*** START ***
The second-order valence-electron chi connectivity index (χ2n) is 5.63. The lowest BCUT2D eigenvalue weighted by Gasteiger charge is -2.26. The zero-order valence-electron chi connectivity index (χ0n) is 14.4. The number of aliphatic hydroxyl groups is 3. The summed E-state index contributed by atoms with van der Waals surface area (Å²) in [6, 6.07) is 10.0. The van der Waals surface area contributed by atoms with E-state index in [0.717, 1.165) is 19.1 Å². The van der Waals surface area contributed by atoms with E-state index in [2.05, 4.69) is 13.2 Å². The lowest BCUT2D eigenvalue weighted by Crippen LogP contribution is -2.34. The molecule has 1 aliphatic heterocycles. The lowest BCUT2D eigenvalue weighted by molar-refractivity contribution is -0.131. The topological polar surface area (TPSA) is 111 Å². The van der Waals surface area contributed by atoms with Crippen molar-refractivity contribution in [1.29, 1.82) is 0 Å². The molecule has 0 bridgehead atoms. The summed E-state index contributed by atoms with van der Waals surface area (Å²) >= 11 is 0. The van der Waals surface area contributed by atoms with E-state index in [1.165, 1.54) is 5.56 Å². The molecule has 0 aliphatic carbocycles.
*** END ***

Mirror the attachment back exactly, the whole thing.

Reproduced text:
The second-order valence-electron chi connectivity index (χ2n) is 5.63. The lowest BCUT2D eigenvalue weighted by Gasteiger charge is -2.26. The zero-order valence-electron chi connectivity index (χ0n) is 14.4. The number of aliphatic hydroxyl groups is 3. The summed E-state index contributed by atoms with van der Waals surface area (Å²) in [6, 6.07) is 10.0. The van der Waals surface area contributed by atoms with E-state index in [0.717, 1.165) is 19.1 Å². The van der Waals surface area contributed by atoms with E-state index in [2.05, 4.69) is 13.2 Å². The lowest BCUT2D eigenvalue weighted by Crippen LogP contribution is -2.34. The molecule has 1 aliphatic heterocycles. The lowest BCUT2D eigenvalue weighted by molar-refractivity contribution is -0.131. The topological polar surface area (TPSA) is 111 Å². The van der Waals surface area contributed by atoms with Crippen molar-refractivity contribution in [1.29, 1.82) is 0 Å². The molecule has 0 bridgehead atoms. The summed E-state index contributed by atoms with van der Waals surface area (Å²) >= 11 is 0. The van der Waals surface area contributed by atoms with E-state index in [1.165, 1.54) is 5.56 Å². The molecule has 0 aliphatic carbocycles.